Cognitive fusion and affective isolation: Blurred self-concept and empathy deficits in schizotypy

János Kállai, S. Rózsa, Ernő Hupuczi, Rita Hargitai, Béla Birkás, István Hartung, László Martin, Róbert Herold, M. Simón

Research output: Article

1 Citation (Scopus)


This is a cross-sectional nonclinical sample study to examine the different levels of the Ipsiety Disturbance Model (IDM) for schizophrenia spectrum disorders (introduced by Sass and Parnas, 2003). Three faces of schizotypy were studied: diminished self-presence, hyper-reflexivity, and distortion in experience of own self and another person's self-discrimination. A sample of college students (N = 1312) was provided a questionnaire packet that contained the Schizotypy Personality Questionnaire Brief–Revisited (SPQ-BR), the Self-Concept Clarity Sale, the Tellegen Absorption Scale, and Interpersonal Reactivity Index measures. Results: higher absorption capabilities predict higher scores on both the SPQ-BR cognitive and SPQ-BR disorganization factors. High scores in cognitive empathy predicted a low score on both SPQ-BR cognitive and SPQ-BR interpersonal scores. In contrast, higher affective empathy predicted high scores on the SPQ-BR interpersonal factor. The deficiency in self-concept clarity predicted an elevated score on the SPQ-BR cognitive, interpersonal, and disorganization schizotypy symptoms. We argue that a lack of self-concept clarity manifested in both the hyperreflexivity level (measured by absorption) and the metallization level (measured by empathy). We argue that the IDM is a reliable way to interpret functioning with different levels of schizotypy.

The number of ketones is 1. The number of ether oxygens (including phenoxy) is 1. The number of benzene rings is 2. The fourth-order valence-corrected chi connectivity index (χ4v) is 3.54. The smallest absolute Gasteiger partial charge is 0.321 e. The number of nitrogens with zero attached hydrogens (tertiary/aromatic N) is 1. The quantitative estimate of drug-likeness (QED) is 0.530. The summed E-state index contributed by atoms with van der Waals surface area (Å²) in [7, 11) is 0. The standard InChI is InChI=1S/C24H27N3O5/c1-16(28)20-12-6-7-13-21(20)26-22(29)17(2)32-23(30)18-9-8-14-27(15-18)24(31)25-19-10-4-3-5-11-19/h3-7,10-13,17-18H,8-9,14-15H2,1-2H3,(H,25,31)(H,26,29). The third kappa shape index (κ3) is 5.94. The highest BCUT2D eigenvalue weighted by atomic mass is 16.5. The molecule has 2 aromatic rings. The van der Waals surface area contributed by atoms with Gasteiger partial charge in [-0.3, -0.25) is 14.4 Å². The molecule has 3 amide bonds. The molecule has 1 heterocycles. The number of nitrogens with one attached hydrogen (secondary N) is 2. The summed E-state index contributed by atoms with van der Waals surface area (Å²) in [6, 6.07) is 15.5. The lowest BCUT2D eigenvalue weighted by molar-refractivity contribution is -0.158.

Original languageEnglish
Pages (from-to)178-186
Number of pages9
JournalPsychiatry Research
Publication statusPublished - jan. 1 2019


ASJC Scopus subject areas

  • Psychiatry and Mental health
  • Biological Psychiatry

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